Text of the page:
Zippora Seven getting amongst it backstage at Annah Stretton - photos: Oliver Rose
In the interests of full disclosure, I can't claim true objectivity in the writing of this report. I've been holding something of a grudge against Ms Stretton for quite some time now. As a 21 year old working in an office, she screamed at me down the telephone for what was clearly an unintentional error. I then got yelled at by my boss. It was my first day on the job. Now with that out of the way, let's get started.
The show was split into two sections. Chameleon by Annah Stretton, and Annah Stretton by Annah Stretton. The first was a curious procession of ten girls in ten dresses. But according to the copy of Her Magazine - a goody bag score I flicked through while waiting for the show to begin - Chameleon was actually one dress worn in ten different ways. Tied, bowed, folded up, folded down, worn as a dress, a jacket, a skirt and a ball gown. How - especially when the fabrics all looked completely different - was a feat of magical proportions. Your guess is as good as mine. Dempsey Stewart led the girls out for the finale walk, clapping somewhat hesitantly all the way. One was left to wonder who - or what - the applause was for... Stretton? Or the clever dress itself.
Then came the moment we'd all been waiting for. Annah Stretton's offering for Spring/Summer 2011, titled Stop the Slaughter, inspired by cruelty free pig farming. Spoiler alert: no pigs' heads found their way onto the catwalk. Instead, the collection took cues from a late 1950s Brigitte Bardot. Apparently she was quite the animal rights spokesperson in her day.
The hair, as you can imagine, was big and Bardot-esque, but for one exception - each model had a Barbie farm animal plaited above her forehead. The clothes too screamed of the onscreen siren. Baby doll shorts with negligee wraps, cotton bikinis with tied tops and sateen rompers.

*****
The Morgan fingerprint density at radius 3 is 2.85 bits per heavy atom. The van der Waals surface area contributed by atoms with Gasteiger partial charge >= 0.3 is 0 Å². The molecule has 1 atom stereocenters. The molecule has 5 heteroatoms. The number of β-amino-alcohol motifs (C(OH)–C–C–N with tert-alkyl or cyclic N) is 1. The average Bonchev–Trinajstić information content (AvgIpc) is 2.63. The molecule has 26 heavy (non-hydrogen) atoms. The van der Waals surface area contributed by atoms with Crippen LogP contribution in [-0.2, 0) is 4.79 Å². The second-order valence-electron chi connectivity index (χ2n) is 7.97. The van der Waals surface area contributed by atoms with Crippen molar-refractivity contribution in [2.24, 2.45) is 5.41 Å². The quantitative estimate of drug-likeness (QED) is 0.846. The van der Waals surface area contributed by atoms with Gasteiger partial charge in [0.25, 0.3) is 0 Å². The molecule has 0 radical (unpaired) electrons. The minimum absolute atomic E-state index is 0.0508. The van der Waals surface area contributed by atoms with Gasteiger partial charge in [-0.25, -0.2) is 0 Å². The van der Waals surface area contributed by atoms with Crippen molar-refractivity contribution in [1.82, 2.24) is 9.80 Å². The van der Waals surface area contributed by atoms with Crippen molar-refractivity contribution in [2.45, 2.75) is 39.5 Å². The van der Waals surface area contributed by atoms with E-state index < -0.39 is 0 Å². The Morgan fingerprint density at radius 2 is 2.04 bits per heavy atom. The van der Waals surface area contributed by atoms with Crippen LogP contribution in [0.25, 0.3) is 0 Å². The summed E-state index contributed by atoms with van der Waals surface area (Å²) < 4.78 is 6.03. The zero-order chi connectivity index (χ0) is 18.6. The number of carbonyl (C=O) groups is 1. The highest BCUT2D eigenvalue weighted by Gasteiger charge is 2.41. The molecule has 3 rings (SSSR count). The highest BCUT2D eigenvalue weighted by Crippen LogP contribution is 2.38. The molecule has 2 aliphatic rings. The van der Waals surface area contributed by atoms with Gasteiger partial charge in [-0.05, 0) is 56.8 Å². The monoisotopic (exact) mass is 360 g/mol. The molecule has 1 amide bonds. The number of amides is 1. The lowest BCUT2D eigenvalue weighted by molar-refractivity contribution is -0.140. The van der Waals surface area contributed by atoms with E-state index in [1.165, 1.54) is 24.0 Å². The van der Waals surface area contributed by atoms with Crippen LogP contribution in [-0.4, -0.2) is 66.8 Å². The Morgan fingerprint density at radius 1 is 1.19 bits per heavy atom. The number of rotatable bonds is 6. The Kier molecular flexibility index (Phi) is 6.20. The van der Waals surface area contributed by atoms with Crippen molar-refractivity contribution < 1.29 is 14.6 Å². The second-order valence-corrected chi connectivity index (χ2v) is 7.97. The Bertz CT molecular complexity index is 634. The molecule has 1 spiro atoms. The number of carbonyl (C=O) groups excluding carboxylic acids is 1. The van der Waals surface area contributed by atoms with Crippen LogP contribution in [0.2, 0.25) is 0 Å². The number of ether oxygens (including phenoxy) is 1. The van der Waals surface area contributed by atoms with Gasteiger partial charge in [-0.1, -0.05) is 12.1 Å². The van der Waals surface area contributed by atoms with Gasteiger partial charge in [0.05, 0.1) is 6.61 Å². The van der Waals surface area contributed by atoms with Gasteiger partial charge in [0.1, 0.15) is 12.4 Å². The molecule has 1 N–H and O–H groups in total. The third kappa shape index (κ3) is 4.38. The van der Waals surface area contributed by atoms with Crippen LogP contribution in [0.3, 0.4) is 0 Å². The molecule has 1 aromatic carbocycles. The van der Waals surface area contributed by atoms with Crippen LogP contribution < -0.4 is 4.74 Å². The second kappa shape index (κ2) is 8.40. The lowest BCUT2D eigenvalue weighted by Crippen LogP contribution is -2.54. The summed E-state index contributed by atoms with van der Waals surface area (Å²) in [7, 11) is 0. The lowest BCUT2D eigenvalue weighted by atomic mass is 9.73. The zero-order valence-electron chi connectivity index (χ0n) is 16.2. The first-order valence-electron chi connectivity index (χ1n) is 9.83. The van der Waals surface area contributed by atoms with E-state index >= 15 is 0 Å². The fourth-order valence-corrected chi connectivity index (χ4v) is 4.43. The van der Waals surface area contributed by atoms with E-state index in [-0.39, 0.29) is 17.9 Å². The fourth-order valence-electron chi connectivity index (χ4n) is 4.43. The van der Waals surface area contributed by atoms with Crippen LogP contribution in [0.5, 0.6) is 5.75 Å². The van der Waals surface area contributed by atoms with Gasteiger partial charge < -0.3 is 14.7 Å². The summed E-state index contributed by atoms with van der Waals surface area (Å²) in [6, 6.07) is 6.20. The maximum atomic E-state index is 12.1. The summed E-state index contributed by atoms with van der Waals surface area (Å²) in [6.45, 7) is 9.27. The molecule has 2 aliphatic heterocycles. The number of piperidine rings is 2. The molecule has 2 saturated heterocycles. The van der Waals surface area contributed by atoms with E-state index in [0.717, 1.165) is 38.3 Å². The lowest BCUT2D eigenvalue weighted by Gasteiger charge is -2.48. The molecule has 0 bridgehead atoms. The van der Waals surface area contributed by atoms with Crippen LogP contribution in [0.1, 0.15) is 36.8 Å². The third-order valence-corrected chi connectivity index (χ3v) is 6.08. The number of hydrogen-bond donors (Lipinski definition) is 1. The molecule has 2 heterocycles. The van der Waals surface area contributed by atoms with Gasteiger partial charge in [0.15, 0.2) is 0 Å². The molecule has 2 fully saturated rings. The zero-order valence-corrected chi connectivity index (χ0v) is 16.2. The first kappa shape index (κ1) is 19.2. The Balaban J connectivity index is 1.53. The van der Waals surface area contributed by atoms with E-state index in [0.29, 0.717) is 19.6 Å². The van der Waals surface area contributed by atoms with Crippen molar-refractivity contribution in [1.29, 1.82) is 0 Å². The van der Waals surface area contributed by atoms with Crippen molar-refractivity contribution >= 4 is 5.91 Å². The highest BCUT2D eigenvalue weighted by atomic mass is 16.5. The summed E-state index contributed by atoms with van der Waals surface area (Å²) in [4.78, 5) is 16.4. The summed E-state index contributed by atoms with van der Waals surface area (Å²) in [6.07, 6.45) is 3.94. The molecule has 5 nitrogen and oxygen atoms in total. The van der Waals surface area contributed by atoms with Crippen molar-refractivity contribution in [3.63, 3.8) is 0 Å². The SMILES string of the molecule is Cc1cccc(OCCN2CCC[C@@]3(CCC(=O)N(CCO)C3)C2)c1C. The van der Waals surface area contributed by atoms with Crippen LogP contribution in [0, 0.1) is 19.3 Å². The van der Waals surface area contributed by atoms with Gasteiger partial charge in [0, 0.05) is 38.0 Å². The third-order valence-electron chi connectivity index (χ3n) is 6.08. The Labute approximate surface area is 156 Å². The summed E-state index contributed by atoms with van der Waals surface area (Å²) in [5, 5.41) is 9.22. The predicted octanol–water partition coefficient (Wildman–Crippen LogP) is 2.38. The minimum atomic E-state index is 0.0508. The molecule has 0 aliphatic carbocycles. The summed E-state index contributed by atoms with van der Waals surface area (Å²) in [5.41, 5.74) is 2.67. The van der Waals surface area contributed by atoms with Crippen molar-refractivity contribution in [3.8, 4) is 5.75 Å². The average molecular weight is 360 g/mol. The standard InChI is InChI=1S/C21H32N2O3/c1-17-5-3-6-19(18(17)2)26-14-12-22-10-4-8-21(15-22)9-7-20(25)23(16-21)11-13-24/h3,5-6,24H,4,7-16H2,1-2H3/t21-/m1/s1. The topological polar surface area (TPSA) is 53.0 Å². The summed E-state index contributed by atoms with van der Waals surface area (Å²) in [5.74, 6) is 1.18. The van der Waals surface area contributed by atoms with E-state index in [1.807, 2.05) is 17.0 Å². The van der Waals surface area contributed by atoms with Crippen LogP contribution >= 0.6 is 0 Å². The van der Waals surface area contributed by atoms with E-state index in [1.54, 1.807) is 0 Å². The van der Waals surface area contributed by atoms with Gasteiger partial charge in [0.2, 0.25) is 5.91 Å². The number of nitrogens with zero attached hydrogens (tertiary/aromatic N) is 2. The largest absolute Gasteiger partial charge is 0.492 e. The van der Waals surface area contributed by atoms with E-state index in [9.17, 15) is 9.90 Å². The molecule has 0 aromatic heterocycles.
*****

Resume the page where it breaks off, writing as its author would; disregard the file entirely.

Rumour has it that Stretton never pays more than five dollars per metre for her fabrics, and if that's the case, a red and white gingham check must have been a steal - it showed up time and time again. As did a grey and black ruffled check and a lacy white curtain netting.
The best piece was an ultra short hoop skirt. It made the rounds three times to my count and looked good on each turn. Cute, girly and very of that 50s moment. Though I do wonder what her staple customers (ladies in provincial towns) would do with such a frivolous - and teensy - garment.
When it was all over, the models skipped to the end of the runway and go-go danced as Stretton took her bow. It was a fun show. Great girls, lots of laughs. But the ever present reality at an Annah Stretton presentation remains the same. The clothing looks cheap. Not trashy, but all too similar to something you'd find in a discount chain store.
But that hasn't stopped Stretton from building an ever growing empire that includes a clothing label, a chain of retail stores in prime real estate locations, and a women's magazine. So more power to her. Like the saying goes, if it ain't broke, don't fix it.
That phone manner, however, could do with a little work.
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